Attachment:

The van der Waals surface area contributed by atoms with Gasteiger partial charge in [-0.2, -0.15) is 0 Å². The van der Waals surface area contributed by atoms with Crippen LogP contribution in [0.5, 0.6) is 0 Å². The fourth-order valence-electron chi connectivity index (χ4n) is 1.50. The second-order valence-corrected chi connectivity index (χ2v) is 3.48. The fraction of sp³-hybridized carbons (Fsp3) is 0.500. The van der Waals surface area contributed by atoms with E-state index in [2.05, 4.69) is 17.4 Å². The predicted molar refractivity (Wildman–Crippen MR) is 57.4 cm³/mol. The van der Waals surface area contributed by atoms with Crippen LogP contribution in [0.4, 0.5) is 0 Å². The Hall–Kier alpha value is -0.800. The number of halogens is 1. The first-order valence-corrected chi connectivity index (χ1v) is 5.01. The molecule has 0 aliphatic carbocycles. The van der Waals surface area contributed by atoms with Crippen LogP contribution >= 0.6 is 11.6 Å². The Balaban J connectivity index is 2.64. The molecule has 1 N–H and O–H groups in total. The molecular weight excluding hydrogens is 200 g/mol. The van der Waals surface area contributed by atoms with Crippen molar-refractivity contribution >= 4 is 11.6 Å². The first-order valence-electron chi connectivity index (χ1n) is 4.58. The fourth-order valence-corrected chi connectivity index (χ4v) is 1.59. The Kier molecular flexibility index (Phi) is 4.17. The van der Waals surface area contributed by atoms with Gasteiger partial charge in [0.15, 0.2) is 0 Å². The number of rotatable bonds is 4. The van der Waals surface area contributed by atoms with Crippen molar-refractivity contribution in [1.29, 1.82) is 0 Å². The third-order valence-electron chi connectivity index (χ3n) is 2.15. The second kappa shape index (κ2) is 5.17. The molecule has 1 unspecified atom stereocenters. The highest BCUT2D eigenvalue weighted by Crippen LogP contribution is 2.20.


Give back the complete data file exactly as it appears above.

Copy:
The van der Waals surface area contributed by atoms with Gasteiger partial charge in [-0.2, -0.15) is 0 Å². The van der Waals surface area contributed by atoms with Crippen LogP contribution in [0.5, 0.6) is 0 Å². The fourth-order valence-electron chi connectivity index (χ4n) is 1.50. The second-order valence-corrected chi connectivity index (χ2v) is 3.48. The fraction of sp³-hybridized carbons (Fsp3) is 0.500. The van der Waals surface area contributed by atoms with E-state index in [2.05, 4.69) is 17.4 Å². The predicted molar refractivity (Wildman–Crippen MR) is 57.4 cm³/mol. The van der Waals surface area contributed by atoms with Crippen LogP contribution in [0.4, 0.5) is 0 Å². The Hall–Kier alpha value is -0.800. The number of halogens is 1. The first-order valence-corrected chi connectivity index (χ1v) is 5.01. The molecule has 0 aliphatic carbocycles. The van der Waals surface area contributed by atoms with Crippen LogP contribution >= 0.6 is 11.6 Å². The Balaban J connectivity index is 2.64. The molecule has 1 N–H and O–H groups in total. The molecular weight excluding hydrogens is 200 g/mol. The van der Waals surface area contributed by atoms with Crippen molar-refractivity contribution >= 4 is 11.6 Å². The first-order valence-electron chi connectivity index (χ1n) is 4.58. The fourth-order valence-corrected chi connectivity index (χ4v) is 1.59. The Kier molecular flexibility index (Phi) is 4.17. The van der Waals surface area contributed by atoms with Gasteiger partial charge in [0.15, 0.2) is 0 Å². The number of rotatable bonds is 4. The van der Waals surface area contributed by atoms with Crippen molar-refractivity contribution in [1.29, 1.82) is 0 Å². The third-order valence-electron chi connectivity index (χ3n) is 2.15. The second kappa shape index (κ2) is 5.17. The molecule has 1 unspecified atom stereocenters. The highest BCUT2D eigenvalue weighted by Crippen LogP contribution is 2.20.